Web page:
Wednesday, March 22, 2017
I just spent about 8.5 hours flying from Philadelphia Pennsylvania to Anchorage, Alaska a span of four times zones. It is exhausting because of having left so early in the morning and arriving at my destination mid afternoon.
Its interesting that the world is divided into a minimum of 24 time zones based on the idea that each time zone is 15 degrees from the next time zone or about an hour apart but in reality it does not quite work that way. There is the GMT line or Greenwich Mean Time, the International Date Line which have added a couple of extra time zones to everything. Then there are a some places such Singapore or North Korea as which only have 30 or 45 minutes in the time zone.
One large country, China, only has one time zone. China has operated on Beijing Time or Chinese Standard Time since 1949 when the communists took over. A question asking about travel time in China would require no additional time zone calculations but if you flew to Singapore, you'd have to keep in mind the 30 minute time zone.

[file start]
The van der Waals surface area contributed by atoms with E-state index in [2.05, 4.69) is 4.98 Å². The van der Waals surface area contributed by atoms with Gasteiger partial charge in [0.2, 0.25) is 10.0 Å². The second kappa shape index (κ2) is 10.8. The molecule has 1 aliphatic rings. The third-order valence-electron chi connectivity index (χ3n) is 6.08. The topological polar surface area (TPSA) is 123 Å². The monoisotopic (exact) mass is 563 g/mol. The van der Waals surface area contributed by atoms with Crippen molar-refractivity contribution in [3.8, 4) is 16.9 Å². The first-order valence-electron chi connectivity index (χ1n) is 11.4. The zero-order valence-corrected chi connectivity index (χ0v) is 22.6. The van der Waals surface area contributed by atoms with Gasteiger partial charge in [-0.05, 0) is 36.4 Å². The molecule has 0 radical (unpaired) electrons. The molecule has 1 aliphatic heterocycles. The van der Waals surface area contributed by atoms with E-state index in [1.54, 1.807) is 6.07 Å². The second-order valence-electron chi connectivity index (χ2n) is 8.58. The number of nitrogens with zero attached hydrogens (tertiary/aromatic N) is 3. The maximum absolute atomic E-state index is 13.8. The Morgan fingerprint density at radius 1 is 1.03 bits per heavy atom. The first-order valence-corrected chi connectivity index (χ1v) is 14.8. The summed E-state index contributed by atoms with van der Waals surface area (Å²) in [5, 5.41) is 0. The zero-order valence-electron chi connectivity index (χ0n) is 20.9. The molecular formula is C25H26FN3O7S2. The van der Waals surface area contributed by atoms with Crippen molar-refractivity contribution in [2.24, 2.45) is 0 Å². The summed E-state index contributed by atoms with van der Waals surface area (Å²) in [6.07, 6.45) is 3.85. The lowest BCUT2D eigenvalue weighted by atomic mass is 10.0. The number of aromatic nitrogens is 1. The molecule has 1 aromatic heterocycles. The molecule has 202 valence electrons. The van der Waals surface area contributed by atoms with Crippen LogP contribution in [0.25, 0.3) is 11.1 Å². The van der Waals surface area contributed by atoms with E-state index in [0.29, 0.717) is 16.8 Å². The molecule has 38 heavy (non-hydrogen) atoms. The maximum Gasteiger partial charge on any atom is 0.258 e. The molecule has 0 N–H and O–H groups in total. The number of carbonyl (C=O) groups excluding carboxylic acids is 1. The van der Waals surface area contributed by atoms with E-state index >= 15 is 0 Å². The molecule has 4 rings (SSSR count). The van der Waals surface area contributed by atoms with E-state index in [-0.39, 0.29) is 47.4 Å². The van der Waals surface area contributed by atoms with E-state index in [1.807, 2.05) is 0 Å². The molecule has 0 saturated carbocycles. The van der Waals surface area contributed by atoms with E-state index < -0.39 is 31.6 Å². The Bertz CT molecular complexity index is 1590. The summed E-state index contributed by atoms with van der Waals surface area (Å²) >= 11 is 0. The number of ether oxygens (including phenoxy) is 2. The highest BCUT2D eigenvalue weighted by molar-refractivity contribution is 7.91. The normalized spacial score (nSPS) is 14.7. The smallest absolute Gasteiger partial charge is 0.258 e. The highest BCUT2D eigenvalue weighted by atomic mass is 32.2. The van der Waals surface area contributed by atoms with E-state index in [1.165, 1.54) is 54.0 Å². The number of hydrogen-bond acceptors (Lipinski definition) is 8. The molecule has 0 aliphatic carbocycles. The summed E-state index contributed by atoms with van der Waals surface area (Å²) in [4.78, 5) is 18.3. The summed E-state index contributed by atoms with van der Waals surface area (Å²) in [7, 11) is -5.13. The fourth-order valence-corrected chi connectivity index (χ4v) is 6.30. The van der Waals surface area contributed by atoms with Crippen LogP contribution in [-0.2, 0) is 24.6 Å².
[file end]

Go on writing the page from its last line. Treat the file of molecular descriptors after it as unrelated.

There are several sites which provide some very good time change problems complete with explanations and very real problems. For instance, Space Math by NASA takes time to explain the time zones in the United States but its problems deal with what time astronomers need to be ready to watch a solar flare. I've actually done some calculations like that to determine if I could watch a solar event.
Berkley has a nice set of problems which take this a step further by involving more countries after having students practice finding times when going from one time zone to another. The questions require students to calculate differences between Central Australia and Alaska or Universal Time and California.
I was unable to find problems in which the traveler began in Germany and ended in one of the countries with a 30 or 45 minute time zone. I think it would be cool to have students create a a trip through certain countries with information on time zones, take off and landing times for a realistic activity.
Let me know what you think. I'd love to hear from you.